April 21, 2012

The Wannabe Artist: Running an Artisan Small Business

There are many like me, corporate by day types that dream of packing it in and selling their works to adoring benefactors. We’re not as cool as starving artists nor are we Van Gogh self-mutilating types. I’m just a Mom who can wiggle a pencil into something enchanting…a wannabe artist. And we’re out there en masse on sites like artfire.com and etsy.com self promoting our creations, awaiting discovery. Our mega million lotto win looks like this: The editor of (insert big name trade magazine) tweets a submission call and we trip over our workbench to get our masterpiece on the cover (so what if it’s only a postage stamp sized insert) followed immediately by our website crashing due to all the exposure.

Retail shops snub us until we’re established. So we need to be savvy. Blogs, Social Networking, weekend shows become our brick and mortar. What I’ll focus on is the many hats worn running and promoting artisan work -- the crafty side of business. I have the benefit of a few years under my belt regarding this topic and there’s many do’s and don’ts I’ve learned along the way. Artsy types tend not to be good salespeople. My day job is sales, so some of my skills come naturally, but I don’t particularly like hawking myself. It feels weird, not to mention that the rejection that you receive (often) is multiplied when it’s about something you’ve created. You have to grow some skin and be able to put yourself out there. I’ve learned the hard way, and here’s my net-net on what the marketing gurus teach:

Do #1: Create a Presence. This is a place or places you will frequent to talk about your work. The Web is a great place to start. Begin by searching for what you do online. Who’s out there? What’s trending? How do you differentiate yourself? Art is about you. Don’t follow what others are doing. I can go on any of the craft websites and find what I create, but I think I do it a little differently and that uniqueness helped me define my presence. In the beginning I felt that I had to have a whiz-bang website, that it was critical to success. What I got was carpel tunnel syndrome and frustrated as I’m way behind the web design learning curve. So don’t try to build a be-all website. Start out with a blog or a Facebook page to get acclimated. Unless you are, you are not a website designer. The do-it-yourself sites that say it’s easy? Not really. Create your presence slowly and be consistent about it. And if you have a teenager around, by all means entice them into helping you.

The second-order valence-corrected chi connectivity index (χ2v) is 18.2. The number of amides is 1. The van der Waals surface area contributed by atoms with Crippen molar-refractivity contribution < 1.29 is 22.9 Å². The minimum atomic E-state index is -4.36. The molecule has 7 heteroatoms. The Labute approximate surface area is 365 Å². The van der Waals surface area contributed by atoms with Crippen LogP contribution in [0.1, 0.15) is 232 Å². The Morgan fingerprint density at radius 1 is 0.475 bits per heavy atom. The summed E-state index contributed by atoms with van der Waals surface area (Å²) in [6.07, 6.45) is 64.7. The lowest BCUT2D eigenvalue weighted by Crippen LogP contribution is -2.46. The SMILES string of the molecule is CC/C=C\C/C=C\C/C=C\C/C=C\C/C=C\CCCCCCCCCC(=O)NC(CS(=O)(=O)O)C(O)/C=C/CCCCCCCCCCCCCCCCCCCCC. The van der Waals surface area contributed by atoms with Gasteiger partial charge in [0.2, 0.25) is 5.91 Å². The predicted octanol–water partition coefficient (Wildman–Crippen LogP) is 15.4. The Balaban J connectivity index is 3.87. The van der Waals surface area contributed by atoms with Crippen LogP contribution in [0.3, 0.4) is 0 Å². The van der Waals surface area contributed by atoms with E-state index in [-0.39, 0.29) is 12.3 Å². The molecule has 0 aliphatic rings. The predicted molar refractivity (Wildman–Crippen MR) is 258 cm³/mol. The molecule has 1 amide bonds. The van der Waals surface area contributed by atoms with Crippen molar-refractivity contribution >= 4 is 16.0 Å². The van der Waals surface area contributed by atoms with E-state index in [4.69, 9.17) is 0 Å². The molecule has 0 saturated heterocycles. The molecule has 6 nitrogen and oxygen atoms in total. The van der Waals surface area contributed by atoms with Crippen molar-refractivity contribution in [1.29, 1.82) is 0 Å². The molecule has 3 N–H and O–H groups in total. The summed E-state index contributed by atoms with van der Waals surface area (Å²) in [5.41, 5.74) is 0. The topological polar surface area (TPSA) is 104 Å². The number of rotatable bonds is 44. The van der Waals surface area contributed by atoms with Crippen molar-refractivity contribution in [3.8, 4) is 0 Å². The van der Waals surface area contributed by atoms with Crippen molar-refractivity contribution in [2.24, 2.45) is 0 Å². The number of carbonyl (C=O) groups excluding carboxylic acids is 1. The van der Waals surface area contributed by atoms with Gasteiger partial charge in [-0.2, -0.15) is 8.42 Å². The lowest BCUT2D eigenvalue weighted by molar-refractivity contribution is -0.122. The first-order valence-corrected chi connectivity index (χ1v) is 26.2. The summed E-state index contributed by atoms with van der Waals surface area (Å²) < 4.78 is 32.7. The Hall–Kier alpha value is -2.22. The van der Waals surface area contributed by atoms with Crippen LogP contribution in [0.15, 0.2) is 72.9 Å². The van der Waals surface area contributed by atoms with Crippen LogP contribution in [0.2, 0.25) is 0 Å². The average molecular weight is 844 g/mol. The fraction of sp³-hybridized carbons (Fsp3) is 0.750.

Do #2: Establish a Brand. Yes, YOU need a brand. Why? Because there are thousands of artisans doing what you do. And that number is growing exponentially. In less than two years, my brand is beginning to gain traction, and that you're reading this helps, thank you! Creating a brand and gaining recognition takes some time. I use key words that place my website on the first Google page…go ahead, type “cremate bead” into search (I know, what’s that about?) It took many web hits for my carasmiths.com site to get this ranking. I’m still not really sure how I did it, but it’s our friend SEO, search engine optimization, which I’ll write about down the road as we’re just getting acquainted—she’s picky, I’ll tell you that. As you’re likely creating your brand on a shoestring, you need to focus your time, energy and dollars. In retrospect, this would have served me better: